Keep it going: Delegates urge continued momentum on bar advocate pay issue

Issue November 2004

Members of the House of Delegates are adamant that the issue of providing adequate pay for bar counsel gets resolved soon and are urging fellow attorneys to keep momentum going.

"We really can't let our guard down," said House of Delegates member Peter T. Elikann during the HOD's kickoff meeting of the year, which was held Sept. 29 at Gillette Stadium in Foxborough.

"It's not even just a matter of principle," Elikann said. "It really is the money … If we let our guard down, it's not going to go away, it's going to be a real crisis … Money is not there and people cannot afford to do bar advocate work anymore."

MBA President Kathleen M. O'Donnell said improving pay rates for bar counsel will be at the forefront of her administration this year and she invited William J. Leahy, chief counsel of Committee for Public Counsel Services, to speak.

Leahy thanked the MBA for its longstanding support of bar advocates, citing a 1994 study by the MBA, which called for significant pay increases for bar advocates. Compensation for bar advocates has been a serious issue for the bar for a decade. It reached crisis proportions in the last year when attorneys had to stop accepting cases due to the pay rates, which are among the lowest in the country.

That prompted Gov. Mitt Romney to call a press conference in August in which he chastised attorneys for not taking cases. Though the legislature this summer enacted a $7.50 per hour pay raise for attorneys, the rates in Massachusetts remain drastically lower than in other states and are such that some attorneys are paying more in overhead costs than what they are taking in to represent the indigent clients.

"Now this press conference has the governor asking people to believe that $37.50, $46 and $61 is adequate to fulfill the commonwealth's obligation," Leahy said. "We had a unanimous decision from the Supreme Judicial Court this summer that said the rates are unconstitutionally low. That decision is not going away. That decision is settled law."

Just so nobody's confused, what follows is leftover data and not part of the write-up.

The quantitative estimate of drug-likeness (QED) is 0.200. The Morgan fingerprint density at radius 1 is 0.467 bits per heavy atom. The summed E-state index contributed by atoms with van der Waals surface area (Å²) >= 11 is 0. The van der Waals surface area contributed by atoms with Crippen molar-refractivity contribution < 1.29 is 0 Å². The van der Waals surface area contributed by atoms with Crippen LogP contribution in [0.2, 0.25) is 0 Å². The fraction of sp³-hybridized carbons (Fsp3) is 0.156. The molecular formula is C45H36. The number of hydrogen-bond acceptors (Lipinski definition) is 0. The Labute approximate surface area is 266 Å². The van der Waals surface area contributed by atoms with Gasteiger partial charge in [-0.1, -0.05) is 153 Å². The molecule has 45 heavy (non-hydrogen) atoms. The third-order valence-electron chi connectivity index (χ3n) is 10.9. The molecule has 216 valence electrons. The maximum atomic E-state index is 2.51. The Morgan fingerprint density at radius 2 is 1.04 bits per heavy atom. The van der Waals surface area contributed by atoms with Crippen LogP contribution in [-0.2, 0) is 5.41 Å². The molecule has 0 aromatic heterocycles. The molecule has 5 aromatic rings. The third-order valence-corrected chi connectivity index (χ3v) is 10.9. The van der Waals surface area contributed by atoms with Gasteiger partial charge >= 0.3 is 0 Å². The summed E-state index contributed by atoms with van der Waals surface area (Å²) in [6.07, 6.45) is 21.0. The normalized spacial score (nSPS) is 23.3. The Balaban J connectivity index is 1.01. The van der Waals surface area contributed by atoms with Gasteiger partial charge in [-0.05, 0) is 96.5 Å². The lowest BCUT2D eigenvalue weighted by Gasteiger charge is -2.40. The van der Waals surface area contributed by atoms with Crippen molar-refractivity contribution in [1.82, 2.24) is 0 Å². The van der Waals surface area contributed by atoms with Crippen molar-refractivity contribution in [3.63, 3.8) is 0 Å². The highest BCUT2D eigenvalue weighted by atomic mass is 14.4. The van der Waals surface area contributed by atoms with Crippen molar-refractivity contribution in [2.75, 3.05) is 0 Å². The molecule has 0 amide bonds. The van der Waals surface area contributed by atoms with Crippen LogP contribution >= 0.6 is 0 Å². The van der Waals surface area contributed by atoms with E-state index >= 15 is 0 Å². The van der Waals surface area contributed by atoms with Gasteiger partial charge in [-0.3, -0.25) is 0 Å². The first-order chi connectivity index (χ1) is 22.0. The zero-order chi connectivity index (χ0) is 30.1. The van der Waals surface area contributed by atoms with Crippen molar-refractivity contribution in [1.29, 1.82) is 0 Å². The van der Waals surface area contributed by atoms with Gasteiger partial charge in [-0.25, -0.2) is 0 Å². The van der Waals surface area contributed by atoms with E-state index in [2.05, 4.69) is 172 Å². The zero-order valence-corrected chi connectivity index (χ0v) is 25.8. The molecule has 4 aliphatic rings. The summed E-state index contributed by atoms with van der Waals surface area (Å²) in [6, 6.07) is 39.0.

The central question in the controversy is that, until Aug. 1, the more than 2,000 private attorneys who handle the nearly 200,000 court-appointed criminal cases in Massachusetts yearly were paid $30 per hour for assignments on district court criminal cases (misdemeanors and concurrent jurisdiction felonies), $39 per hour for assignments on superior court criminal cases (major felonies) and $54 per hour for assignments on murder cases, ranking them third-lowest-paid bar advocates in the country. On July 31, the legislature voted an across-the-board $7.50 per hour pay increase. This pay increase is virtually the first raise for bar advocates since 1984.

The legislature's vote came one week after the Supreme Judicial Court ruled that poor criminal defendants in Hampden County, where the shortage of attorneys has been most acute, should be freed from jail if they are not assigned a lawyer after seven days. The SJC also said "chronic underfunding" of legal services for the poor is making it impossible to find lawyers to take cases and ordered that charges be dismissed for defendants who go 45 days without a lawyer.

Leahy said three issues would continue to remain important in attacking the problem: lobbying legislators for change, litigation concerning the pay rates and a state commission which is in place to review and recommend changes.

Still, House of Delegates members expressed their concern that since the later part of the summer the momentum for making strides has begun to lag as attorneys are beginning to take cases again despite the low rates.

"It seems like we've lost the fire," said Individual Rights & Responsibilities Section Chair Reynold A. Ilg, Jr. "It's not a crisis anymore. People are being appointed … It seems to me like the battle has stopped and Romney has won … and that concerns me … This bar association is the one bar association who can do anything about it and speak with one unified voice. We have to keep it moving. It cannot stop."

Leahy, however, said he is confident that the issue will not take another 10 years - let alone six months - to resolve.

"We've taken blows this year," Leahy said. "We've taken some criticism. We are going to build a stable basis by which the commonwealth can being to comply with its constitution."

Beyond a significant discussion on the pay for bar advocates, members discussed several other important issues, including a Post-Goodridge Task Force that will study and make recommendations on a number of issues arising following the Supreme Judicial Court's same-sex marriage decision.

Also, the new Task Force on the Bar Discipline Process will examine the existing rules, procedures and practices in the commonwealth's bar discipline process and, if necessary, make recommended changes to Rule 4:01 of the Rules of the Supreme Judicial Court and/or to the Rules of the Board of Bar Overseers.

O'Donnell said she is excited about the work of this group. She also is hearing a great deal of support from members of the bar who are pleased about the committee.

"In all the years I've been bar association activities, I never have had such a response," O'Donnell said. "It seems to strike a chord with all lawyers."

Following the meeting, delegates got a grand tour of Gillette Stadium and posed for their annual photo. A reception followed.